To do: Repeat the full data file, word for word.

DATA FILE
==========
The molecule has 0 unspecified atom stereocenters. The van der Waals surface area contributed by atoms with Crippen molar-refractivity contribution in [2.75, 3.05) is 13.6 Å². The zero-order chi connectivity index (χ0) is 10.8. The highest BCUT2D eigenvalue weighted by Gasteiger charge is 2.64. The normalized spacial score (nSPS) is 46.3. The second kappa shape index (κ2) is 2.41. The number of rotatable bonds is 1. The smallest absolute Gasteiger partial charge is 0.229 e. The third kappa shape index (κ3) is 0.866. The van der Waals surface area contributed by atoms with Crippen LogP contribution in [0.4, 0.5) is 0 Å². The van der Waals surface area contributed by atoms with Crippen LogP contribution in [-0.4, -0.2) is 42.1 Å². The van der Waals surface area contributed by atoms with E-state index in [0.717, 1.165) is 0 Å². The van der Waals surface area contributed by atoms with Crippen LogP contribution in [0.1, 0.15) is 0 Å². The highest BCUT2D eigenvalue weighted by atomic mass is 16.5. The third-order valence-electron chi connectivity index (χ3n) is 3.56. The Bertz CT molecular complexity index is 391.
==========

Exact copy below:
The molecule has 0 unspecified atom stereocenters. The van der Waals surface area contributed by atoms with Crippen molar-refractivity contribution in [2.75, 3.05) is 13.6 Å². The zero-order chi connectivity index (χ0) is 10.8. The highest BCUT2D eigenvalue weighted by Gasteiger charge is 2.64. The normalized spacial score (nSPS) is 46.3. The second kappa shape index (κ2) is 2.41. The number of rotatable bonds is 1. The smallest absolute Gasteiger partial charge is 0.229 e. The third kappa shape index (κ3) is 0.866. The van der Waals surface area contributed by atoms with Crippen LogP contribution in [0.4, 0.5) is 0 Å². The van der Waals surface area contributed by atoms with Crippen LogP contribution in [-0.4, -0.2) is 42.1 Å². The van der Waals surface area contributed by atoms with E-state index in [0.717, 1.165) is 0 Å². The van der Waals surface area contributed by atoms with Crippen LogP contribution in [0.1, 0.15) is 0 Å². The highest BCUT2D eigenvalue weighted by atomic mass is 16.5. The third-order valence-electron chi connectivity index (χ3n) is 3.56. The Bertz CT molecular complexity index is 391.